Written by Amber Burnap, Pacific Resources
It’s business as usual for many states, as they continue to forge ahead with their paid family and medical leave programs amidst the ongoing pandemic. 2021 holds several key milestones for both Massachusetts and Connecticut and having an awareness for emerging state legislation is critical in ensuring your organization is compliant. Whether you outsource programs or manage in-house, understanding the program and your employer responsibilities, engaging business partners and employment counsel, and researching and determining how these programs interact with other leaves and paid benefits will set your organization up for success.
January marked the beginning of payroll deductions for Connecticut Paid Family and Medical Leave (CT PFML) benefits. The contribution obligation begins with the first paycheck on or after January 1, 2021. The state program, which is funded entirely by employee payroll deductions, requires a withholding of one half of one percent of wages that are subject to Social Security taxes and contributions are payable to the Connecticut Paid Leave Authority (CT PLA) on a quarterly basis. First quarter contributions are due on March 31, 2021, but employers have until April 20, 2021 to remit their first quarter payment. Currently, there are no notification requirements to employees regarding these withholdings; however, the state has supplied a sample paycheck insert on their website which can be provided to impacted employees. This, along with several other sample notifications, can be found on the employer landing page of www.ctpaidleave.org.1
There have been many questions related to CT PFML contributions and the funding of said contributions; namely, employers questioning whether they can opt to cover the premiums in any way. Where, historically, we have seen employers covering the cost of the employee’s portion of premium contributions toward various state-mandated programs, there are added complexities with regard to how the CT PFML program has been structured. Under CT PFML, employees are obligated to pay the contributions into the Paid Leave Trust Fund. Meaning, if the employer wishes to “cover” the contribution, they would need to do so by increasing the employee’s wages enough to cover both the one half of one percent contribution obligation, as well as the tax implications of increasing the employee’s wages; effectively, by giving the employee a bonus. Since this arrangement will impact both the employee and employer from a tax standpoint, employers should consult their tax advisors and employment attorneys to determine the full impact of this decision. Of note, employers choosing to implement a private plan may also choose how they wish to fund the plan contributions.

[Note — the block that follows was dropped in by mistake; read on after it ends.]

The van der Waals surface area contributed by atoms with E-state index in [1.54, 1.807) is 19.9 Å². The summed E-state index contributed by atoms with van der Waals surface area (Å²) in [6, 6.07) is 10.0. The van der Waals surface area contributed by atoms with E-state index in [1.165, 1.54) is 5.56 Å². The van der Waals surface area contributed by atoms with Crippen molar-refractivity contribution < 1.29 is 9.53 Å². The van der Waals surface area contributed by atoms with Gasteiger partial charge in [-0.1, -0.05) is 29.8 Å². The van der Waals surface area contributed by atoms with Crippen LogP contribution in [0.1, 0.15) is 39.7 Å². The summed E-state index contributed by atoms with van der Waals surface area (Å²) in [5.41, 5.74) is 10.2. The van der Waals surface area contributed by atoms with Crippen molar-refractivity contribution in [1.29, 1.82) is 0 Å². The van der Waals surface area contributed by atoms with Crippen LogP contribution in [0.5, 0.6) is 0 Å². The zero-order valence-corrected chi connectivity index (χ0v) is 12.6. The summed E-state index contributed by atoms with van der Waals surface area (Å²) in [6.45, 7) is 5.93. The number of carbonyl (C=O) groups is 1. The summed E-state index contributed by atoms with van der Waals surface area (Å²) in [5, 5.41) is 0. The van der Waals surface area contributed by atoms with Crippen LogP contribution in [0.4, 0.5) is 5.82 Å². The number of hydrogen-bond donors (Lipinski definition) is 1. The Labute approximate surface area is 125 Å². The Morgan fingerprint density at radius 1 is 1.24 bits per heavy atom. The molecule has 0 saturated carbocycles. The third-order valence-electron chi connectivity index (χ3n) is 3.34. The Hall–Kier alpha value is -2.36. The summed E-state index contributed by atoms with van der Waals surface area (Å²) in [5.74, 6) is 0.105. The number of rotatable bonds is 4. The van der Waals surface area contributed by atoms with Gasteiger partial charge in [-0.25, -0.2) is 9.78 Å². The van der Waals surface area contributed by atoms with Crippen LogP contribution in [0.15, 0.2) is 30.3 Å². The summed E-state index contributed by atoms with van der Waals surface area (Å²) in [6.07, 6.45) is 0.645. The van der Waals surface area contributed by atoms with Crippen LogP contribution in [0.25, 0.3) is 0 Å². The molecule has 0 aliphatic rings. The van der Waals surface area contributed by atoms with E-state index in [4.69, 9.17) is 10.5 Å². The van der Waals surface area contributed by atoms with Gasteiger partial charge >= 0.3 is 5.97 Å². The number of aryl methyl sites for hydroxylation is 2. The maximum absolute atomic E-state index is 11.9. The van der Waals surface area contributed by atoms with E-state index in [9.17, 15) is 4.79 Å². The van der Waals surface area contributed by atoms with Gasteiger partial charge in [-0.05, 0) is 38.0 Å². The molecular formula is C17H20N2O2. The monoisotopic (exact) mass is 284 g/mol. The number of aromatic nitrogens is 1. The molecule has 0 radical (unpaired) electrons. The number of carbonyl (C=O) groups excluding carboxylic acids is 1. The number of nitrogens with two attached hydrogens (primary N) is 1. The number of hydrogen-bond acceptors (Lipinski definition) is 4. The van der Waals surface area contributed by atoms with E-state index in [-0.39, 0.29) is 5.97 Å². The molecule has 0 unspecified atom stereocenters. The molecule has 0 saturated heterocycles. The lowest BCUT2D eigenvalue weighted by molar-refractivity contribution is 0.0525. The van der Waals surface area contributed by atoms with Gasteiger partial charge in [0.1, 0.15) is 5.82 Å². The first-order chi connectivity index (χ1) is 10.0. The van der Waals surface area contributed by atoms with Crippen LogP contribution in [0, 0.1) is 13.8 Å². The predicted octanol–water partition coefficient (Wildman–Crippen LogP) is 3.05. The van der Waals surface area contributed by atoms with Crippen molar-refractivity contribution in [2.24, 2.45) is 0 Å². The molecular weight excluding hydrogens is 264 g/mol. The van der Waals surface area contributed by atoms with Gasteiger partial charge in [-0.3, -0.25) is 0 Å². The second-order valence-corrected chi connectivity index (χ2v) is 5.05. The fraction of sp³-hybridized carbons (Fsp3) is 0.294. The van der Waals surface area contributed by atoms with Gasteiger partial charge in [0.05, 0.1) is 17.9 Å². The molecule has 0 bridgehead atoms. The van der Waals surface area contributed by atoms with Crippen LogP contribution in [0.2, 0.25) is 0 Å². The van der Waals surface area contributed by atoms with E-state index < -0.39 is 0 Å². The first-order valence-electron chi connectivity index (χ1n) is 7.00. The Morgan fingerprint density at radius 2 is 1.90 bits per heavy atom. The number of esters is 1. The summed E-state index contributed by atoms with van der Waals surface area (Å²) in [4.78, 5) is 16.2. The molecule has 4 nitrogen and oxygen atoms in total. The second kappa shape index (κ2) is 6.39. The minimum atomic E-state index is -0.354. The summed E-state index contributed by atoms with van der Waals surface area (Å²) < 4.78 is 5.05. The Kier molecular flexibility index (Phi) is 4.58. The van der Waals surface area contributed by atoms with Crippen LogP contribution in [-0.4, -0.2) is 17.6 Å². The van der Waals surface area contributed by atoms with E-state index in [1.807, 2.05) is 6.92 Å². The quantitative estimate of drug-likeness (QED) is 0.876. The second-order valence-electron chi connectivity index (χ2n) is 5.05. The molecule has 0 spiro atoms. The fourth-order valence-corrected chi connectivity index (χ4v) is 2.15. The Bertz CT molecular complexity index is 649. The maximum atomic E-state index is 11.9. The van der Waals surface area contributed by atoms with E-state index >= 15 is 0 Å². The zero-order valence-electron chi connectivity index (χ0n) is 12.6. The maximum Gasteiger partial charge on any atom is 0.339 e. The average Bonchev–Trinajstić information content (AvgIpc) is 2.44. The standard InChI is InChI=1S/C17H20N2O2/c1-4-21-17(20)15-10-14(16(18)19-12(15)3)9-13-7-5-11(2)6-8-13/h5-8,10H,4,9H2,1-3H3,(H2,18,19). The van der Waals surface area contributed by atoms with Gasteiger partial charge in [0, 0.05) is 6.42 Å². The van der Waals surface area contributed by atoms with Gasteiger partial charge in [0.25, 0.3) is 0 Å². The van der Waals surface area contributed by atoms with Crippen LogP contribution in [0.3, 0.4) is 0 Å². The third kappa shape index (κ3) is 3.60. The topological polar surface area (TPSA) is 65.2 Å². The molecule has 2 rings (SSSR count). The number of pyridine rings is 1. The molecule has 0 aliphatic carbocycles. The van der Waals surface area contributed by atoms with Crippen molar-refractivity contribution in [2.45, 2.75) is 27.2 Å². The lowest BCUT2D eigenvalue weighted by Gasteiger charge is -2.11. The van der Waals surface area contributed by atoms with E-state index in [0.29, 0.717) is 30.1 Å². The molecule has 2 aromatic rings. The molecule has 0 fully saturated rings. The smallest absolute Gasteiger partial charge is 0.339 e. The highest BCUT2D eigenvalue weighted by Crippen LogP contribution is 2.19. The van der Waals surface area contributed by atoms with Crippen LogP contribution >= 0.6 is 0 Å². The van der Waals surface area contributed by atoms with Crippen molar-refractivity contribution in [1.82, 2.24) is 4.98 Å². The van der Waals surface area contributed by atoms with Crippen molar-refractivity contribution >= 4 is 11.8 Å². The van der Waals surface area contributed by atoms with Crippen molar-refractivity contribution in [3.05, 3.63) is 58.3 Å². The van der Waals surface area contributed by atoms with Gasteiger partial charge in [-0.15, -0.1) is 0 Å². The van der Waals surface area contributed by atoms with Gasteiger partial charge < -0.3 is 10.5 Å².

Employer registration went live in November 2020. Employers who have not already registered should do so by visiting www.ctpaidleave.org. As part of the registration process, employers can indicate whether they are considering a private plan option. There is also an opportunity during registration to specify whether employers are utilizing any vendor assistance (e.g., payroll administrators), which may impact the reporting and remittance of contributions. Employers choosing to move forward with a private plan application will subsequently have the opportunity to indicate whether they are leveraging any vendor administrative services, with regard to actual program administration. The state has dedicated a section of its website to private plans, including what documentation will be collected and uploaded as part of the private plan process.
Our sister company, Pacific Resources, facilitated a second meeting with the State on February 3, 2021, thereby creating an open forum for discussion with the CT PLA. If you are interested in viewing the recording, please visit https://www.pacresbenefits.com/webinar/ctpfml2.
Benefits officially began in Massachusetts on January 1, 2021. Initial feedback indicates employers are concerned with employee benefit applications and employer notifications; most notably, difficulties contacting the Department of Family and Medical Leave (DFML) telephonically, occasional online errors when applying for benefits and employers being asked to recreate online accounts due to misdirected notifications.
As the DMFL works through some of these issues, employers are likely to hear increased noise and potential conflicting claim information from employees. Consider adding additional internal and third-party touchpoints to address these discrepancies properly. Touchpoints may include additional internal monitoring of leaves, leveraging vendor support to assist employees with benefit questions and continued monitoring of the MA PFML website for important DFML announcements.
The Oregon Paid Family and Medical Leave program has begun drafting its proposed administrative rules, including benefit definitions and requirements for private plans. Hays Companies will continue to evaluate these rules as they are released and will provide commentary when necessary.
As of January 1, 2021, the WA PFML benefit maximum increased to $1206 per week (from $1000), while the 0.40% contribution rate remained unchanged. The Employment Security Department (ESD) continues to state that their average turnaround time for benefit payments is 14 days from the receipt of a completed claim.
1. Connecticut Paid Leave. (n.d.). Retrieved January 26, 2021, from https://ctpaidleave.org/s/employer-landing-page?language=en_US
This article was originally published by Pacific Resources. To view, click here.
This document is provided for general information purposes only and should not be considered legal or tax advice or legal or tax opinion on any specific facts or circumstances. Readers are urged to consult their legal counsel and tax advisor concerning any legal or tax questions that may arise.
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